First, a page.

To all venerable clergy, monastics and laity of the Diocese of the Midwest,
During the time of the Great Fast, I hope for an “Aha!” moment where by the grace of God I might be allowed to catch a brief glimpse of what the Great Mystery of Pascha is all about. This year it came via these verses of Genesis read on the 6th Wednesday of Lent:
Then Joseph could not restrain himself before all those who stood by him, and he cried out, “Make everyone go out from me!” So no one stood with him while Joseph made himself known to his brothers. And he wept aloud, and the Egyptians and the house of Pharaoh heard it. Then Joseph said to his brothers, “I am Joseph; does my father still live?” But his brothers could not answer him, for they were dismayed in his presence. And Joseph said to his brothers, “Please come near to me.” So they came near. Then he said: “I am Joseph your brother, whom you sold into Egypt. But now, do not therefore be grieved or angry with yourselves because you sold me here; for God sent me before you to preserve life. For these two years the famine has been in the land, and there are still five years in which there will be neither plowing nor harvesting. And God sent me before you to preserve a posterity for you in the earth, and to save your lives by a great deliverance.” Genesis 45:1-7
The whole story of Joseph is an indication of what is to come. Joseph is a type that points us to Christ. This encounter with Joseph and his brothers is a hint pointing us to the upper room where Christ institutes the New Covenant in the breaking of the bread; it points us to the upper room behind closed doors where the Crucified Risen Lord reveals Himself to the Disciples. Joseph in inviting his brothers to draw near to him is a hint of Christ inviting Thomas to draw near to Him to touch His side and marks on His hands; indicating God incarnate, Who was crucified, is risen from the dead. Finally Joseph’s words that God sent him to save their lives by a “great deliverance” is a hint at the “great deliverance” our Lord brought to us by His Death and Resurrection!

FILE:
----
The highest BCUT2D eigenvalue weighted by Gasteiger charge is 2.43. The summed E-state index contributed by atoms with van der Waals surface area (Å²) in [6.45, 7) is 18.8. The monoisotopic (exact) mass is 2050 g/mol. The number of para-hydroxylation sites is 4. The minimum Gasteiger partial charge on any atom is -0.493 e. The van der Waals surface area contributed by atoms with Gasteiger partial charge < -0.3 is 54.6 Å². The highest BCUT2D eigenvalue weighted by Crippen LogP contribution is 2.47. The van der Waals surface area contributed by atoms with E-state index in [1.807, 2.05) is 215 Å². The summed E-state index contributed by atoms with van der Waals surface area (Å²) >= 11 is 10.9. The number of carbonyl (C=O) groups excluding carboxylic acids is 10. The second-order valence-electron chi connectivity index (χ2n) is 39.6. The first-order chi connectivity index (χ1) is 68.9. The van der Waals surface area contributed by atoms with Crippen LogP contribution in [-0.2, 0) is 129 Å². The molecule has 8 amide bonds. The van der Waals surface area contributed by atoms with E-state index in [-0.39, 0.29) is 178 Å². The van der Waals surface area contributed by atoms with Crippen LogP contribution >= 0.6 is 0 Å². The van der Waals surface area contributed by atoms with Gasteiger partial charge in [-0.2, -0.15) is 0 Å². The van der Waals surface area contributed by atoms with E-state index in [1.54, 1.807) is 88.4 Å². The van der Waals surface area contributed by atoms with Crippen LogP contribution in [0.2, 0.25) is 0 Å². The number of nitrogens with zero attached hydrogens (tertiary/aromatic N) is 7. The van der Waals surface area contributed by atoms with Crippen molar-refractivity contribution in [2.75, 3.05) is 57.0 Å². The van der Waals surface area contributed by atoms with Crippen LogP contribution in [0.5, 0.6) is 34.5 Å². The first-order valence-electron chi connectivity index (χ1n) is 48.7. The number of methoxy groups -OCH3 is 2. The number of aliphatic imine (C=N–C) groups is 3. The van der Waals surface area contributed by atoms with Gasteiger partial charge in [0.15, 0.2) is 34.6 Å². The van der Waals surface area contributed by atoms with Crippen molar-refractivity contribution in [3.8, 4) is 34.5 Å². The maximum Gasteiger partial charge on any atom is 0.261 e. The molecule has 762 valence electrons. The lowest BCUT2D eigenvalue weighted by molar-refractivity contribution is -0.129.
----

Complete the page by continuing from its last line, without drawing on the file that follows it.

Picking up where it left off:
As a child I always enjoyed the connect-the-dots coloring books involving various animals, people, shapes and sizes. The outline describes a form to show what it should look like; but it is not the real thing. Just as the law of the Old Covenant outlines a form of what it means to be human being in communion with God, so the New Covenant fulfills the form of the Old Covenant in the person of God incarnate, our Lord Jesus Christ. His death on the Cross is the fulfillment of what it means to love the Lord God with all that we have and to love our neighbor as ourselves.
But Jesus even takes a step further when He invites his followers to “love one another as I have loved you. Greater love has no man than this, that a man lay down his life for his friends” (John 15:12-13). In Christ, God’s love for us is no longer an abstraction, but a living saving reality! That is why we call Pascha the Feasts of feasts. It is so because our Lord’s voluntary, self emptying, and life-creating death on the Cross is the pathway to follow that leads us from death to life, and to gain back what we once lost. This is beautifully expressed in words read from St. Paul on Holy Saturday:
Do you not know that all of us who have been baptized into Christ Jesus were baptized into His death? We were buried therefore with Him by baptism into death, so that as Christ was raised from the dead by the glory of the Father, we too might walk in newness of life. For if we have been united with Him in a death like His, we shall certainly be united with Him in a resurrection like His. We know that our old self was crucified with Him so that the sinful body might be destroyed, and we might no longer be enslaved to sin. For he who has died is freed from sin. But if we have died with Christ, we believe that we shall also live with Him. Romans 6:3-8
May we all come to find ourselves once again in this life-changing, life-saving Pascha of our Lord.
Christ is Risen! Indeed He is Risen!
With love in Christ,
Bishop of Chicago and the Midwest